In the home directory, click the New File/Folder icon and select New Files.

How to Password Protect Your Site?

Create a new file named .htpasswd and save.

How to Password Protect Your Site?

Step 4: Encrypt Your Password

You can create an encrypted password using some free online tools like AskApache HTPasswd Generator.

To get started, open the free tool on a new tab, enter the username and password you wish to use to access the page in the username and password fields, respectively.

How to Password Protect Your Site?

Select Basic as the Authentication Scheme, ignore the other option and click the Generate HTPASSWD button to encrypt your password.

Step 5: Save Your Encrypted Password in the .htpasswd File

If you selected “all” as the Encryption Algorithm, the tool would generate five encrypted passwords. Please scroll down to the digest algorithm, the most secure of the five, and copy it to your clipboard. 

How to Password Protect Your Site?

Go back to the .htpasswd tab, paste the encrypted password into it, and click the Save button.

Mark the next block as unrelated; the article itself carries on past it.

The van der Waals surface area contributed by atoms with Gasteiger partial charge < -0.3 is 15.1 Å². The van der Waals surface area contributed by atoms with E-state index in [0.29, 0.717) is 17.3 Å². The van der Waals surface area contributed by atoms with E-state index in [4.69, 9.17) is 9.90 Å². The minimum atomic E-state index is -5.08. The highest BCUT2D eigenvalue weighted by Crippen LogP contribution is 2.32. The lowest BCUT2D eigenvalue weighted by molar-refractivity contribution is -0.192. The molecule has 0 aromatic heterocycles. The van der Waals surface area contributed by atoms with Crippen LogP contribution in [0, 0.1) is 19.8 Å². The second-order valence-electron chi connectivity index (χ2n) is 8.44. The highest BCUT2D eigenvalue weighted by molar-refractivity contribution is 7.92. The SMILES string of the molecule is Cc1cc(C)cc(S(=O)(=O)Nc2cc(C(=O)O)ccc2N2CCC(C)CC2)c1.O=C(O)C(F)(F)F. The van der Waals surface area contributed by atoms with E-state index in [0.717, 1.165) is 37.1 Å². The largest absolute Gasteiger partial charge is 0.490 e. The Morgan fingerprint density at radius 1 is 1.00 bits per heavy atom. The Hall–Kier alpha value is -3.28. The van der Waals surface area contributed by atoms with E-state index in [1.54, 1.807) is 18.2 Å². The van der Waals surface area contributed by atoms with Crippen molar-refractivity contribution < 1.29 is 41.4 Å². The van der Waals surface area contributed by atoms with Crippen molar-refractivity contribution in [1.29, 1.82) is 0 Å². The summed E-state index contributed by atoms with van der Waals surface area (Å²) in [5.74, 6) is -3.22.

Please note that you can only sign in to your protected area with the plain text password, not the encrypted password—the encryption only protects the password from authorized uses.

Setting Up the .htaccess File

After setting up the .htpasswd file in your home directory, you’ll need to add a .htaccess file to the directory or subdirectory you wish to password protect. 

The .htaccess file is a server configuration file that lets users make quick changes to their server settings. It configures the server only for the directory it’s in. 

So, if you wish to password-protect your website, then you’ll need to add the file to the domain’s root directory (public_html). 

But if you intend to protect a subdirectory, for instance, www.domain.com/intranet, then open the root directory and place the file in the “intranet” folder.

As a server configuration file, any error or misconfiguration on the .htaccess will affect your website.

Follow these steps to set up the .htaccess file. 

Step 1: Open Your Web Directory

Kindly access your account’s control panel, scroll to the FILES section, open the file manager, then the folder you wish to password protect.

Please select the public_html folder if you wish to password protect the entire website, as explained earlier, or open it and select a subdirectory folder.

How to Password Protect Your Site?